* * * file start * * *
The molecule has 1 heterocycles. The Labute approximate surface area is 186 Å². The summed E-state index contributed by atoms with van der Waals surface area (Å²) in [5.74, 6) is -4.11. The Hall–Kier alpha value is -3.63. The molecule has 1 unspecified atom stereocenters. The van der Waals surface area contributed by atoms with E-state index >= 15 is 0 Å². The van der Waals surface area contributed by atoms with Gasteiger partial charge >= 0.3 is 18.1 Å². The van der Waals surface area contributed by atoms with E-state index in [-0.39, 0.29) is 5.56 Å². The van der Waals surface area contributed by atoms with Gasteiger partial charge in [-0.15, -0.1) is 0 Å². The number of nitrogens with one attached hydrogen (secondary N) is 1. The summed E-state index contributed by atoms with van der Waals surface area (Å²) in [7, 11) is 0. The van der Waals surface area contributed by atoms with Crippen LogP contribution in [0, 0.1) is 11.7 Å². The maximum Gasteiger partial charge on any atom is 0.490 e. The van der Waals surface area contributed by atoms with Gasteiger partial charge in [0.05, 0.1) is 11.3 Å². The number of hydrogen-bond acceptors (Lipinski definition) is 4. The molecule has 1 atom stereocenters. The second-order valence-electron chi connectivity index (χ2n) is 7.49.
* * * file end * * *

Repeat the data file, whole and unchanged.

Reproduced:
The molecule has 1 heterocycles. The Labute approximate surface area is 186 Å². The summed E-state index contributed by atoms with van der Waals surface area (Å²) in [5.74, 6) is -4.11. The Hall–Kier alpha value is -3.63. The molecule has 1 unspecified atom stereocenters. The van der Waals surface area contributed by atoms with E-state index >= 15 is 0 Å². The van der Waals surface area contributed by atoms with Gasteiger partial charge >= 0.3 is 18.1 Å². The van der Waals surface area contributed by atoms with E-state index in [-0.39, 0.29) is 5.56 Å². The van der Waals surface area contributed by atoms with Gasteiger partial charge in [-0.15, -0.1) is 0 Å². The number of nitrogens with one attached hydrogen (secondary N) is 1. The summed E-state index contributed by atoms with van der Waals surface area (Å²) in [7, 11) is 0. The van der Waals surface area contributed by atoms with Crippen LogP contribution in [0, 0.1) is 11.7 Å². The maximum Gasteiger partial charge on any atom is 0.490 e. The van der Waals surface area contributed by atoms with Gasteiger partial charge in [0.05, 0.1) is 11.3 Å². The number of hydrogen-bond acceptors (Lipinski definition) is 4. The molecule has 1 atom stereocenters. The second-order valence-electron chi connectivity index (χ2n) is 7.49.